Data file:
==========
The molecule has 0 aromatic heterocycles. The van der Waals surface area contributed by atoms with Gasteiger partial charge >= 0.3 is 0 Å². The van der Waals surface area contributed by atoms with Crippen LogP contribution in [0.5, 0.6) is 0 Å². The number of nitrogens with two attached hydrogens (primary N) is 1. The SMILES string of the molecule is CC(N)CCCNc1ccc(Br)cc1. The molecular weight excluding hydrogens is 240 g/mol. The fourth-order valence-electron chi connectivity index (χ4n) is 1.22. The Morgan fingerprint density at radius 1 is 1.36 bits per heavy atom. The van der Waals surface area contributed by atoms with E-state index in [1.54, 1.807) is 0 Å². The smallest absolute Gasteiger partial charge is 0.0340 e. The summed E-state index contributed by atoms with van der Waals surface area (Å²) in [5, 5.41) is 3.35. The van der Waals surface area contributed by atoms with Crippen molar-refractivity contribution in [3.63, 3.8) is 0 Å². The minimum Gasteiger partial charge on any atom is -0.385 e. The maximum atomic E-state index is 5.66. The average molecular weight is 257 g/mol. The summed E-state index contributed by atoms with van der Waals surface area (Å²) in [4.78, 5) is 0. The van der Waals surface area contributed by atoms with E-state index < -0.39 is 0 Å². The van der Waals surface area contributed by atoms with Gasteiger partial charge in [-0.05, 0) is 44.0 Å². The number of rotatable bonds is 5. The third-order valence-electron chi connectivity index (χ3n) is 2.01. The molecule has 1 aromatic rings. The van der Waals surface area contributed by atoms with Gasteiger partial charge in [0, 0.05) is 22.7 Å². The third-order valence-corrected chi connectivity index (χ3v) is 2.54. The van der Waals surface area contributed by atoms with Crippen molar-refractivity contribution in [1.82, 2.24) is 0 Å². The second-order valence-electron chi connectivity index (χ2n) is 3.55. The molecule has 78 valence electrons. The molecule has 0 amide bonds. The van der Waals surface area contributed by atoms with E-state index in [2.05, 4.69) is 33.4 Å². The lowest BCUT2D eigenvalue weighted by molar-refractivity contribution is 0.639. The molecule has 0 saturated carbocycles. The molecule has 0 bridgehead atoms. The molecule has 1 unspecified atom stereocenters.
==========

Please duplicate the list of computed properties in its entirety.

The molecule has 0 aromatic heterocycles. The van der Waals surface area contributed by atoms with Gasteiger partial charge >= 0.3 is 0 Å². The van der Waals surface area contributed by atoms with Crippen LogP contribution in [0.5, 0.6) is 0 Å². The number of nitrogens with two attached hydrogens (primary N) is 1. The SMILES string of the molecule is CC(N)CCCNc1ccc(Br)cc1. The molecular weight excluding hydrogens is 240 g/mol. The fourth-order valence-electron chi connectivity index (χ4n) is 1.22. The Morgan fingerprint density at radius 1 is 1.36 bits per heavy atom. The van der Waals surface area contributed by atoms with E-state index in [1.54, 1.807) is 0 Å². The smallest absolute Gasteiger partial charge is 0.0340 e. The summed E-state index contributed by atoms with van der Waals surface area (Å²) in [5, 5.41) is 3.35. The van der Waals surface area contributed by atoms with Crippen molar-refractivity contribution in [3.63, 3.8) is 0 Å². The minimum Gasteiger partial charge on any atom is -0.385 e. The maximum atomic E-state index is 5.66. The average molecular weight is 257 g/mol. The summed E-state index contributed by atoms with van der Waals surface area (Å²) in [4.78, 5) is 0. The van der Waals surface area contributed by atoms with E-state index < -0.39 is 0 Å². The van der Waals surface area contributed by atoms with Gasteiger partial charge in [-0.05, 0) is 44.0 Å². The number of rotatable bonds is 5. The third-order valence-electron chi connectivity index (χ3n) is 2.01. The molecule has 1 aromatic rings. The van der Waals surface area contributed by atoms with Gasteiger partial charge in [0, 0.05) is 22.7 Å². The third-order valence-corrected chi connectivity index (χ3v) is 2.54. The van der Waals surface area contributed by atoms with Crippen molar-refractivity contribution in [1.82, 2.24) is 0 Å². The second-order valence-electron chi connectivity index (χ2n) is 3.55. The molecule has 78 valence electrons. The molecule has 0 amide bonds. The van der Waals surface area contributed by atoms with E-state index in [2.05, 4.69) is 33.4 Å². The lowest BCUT2D eigenvalue weighted by molar-refractivity contribution is 0.639. The molecule has 0 saturated carbocycles. The molecule has 0 bridgehead atoms. The molecule has 1 unspecified atom stereocenters.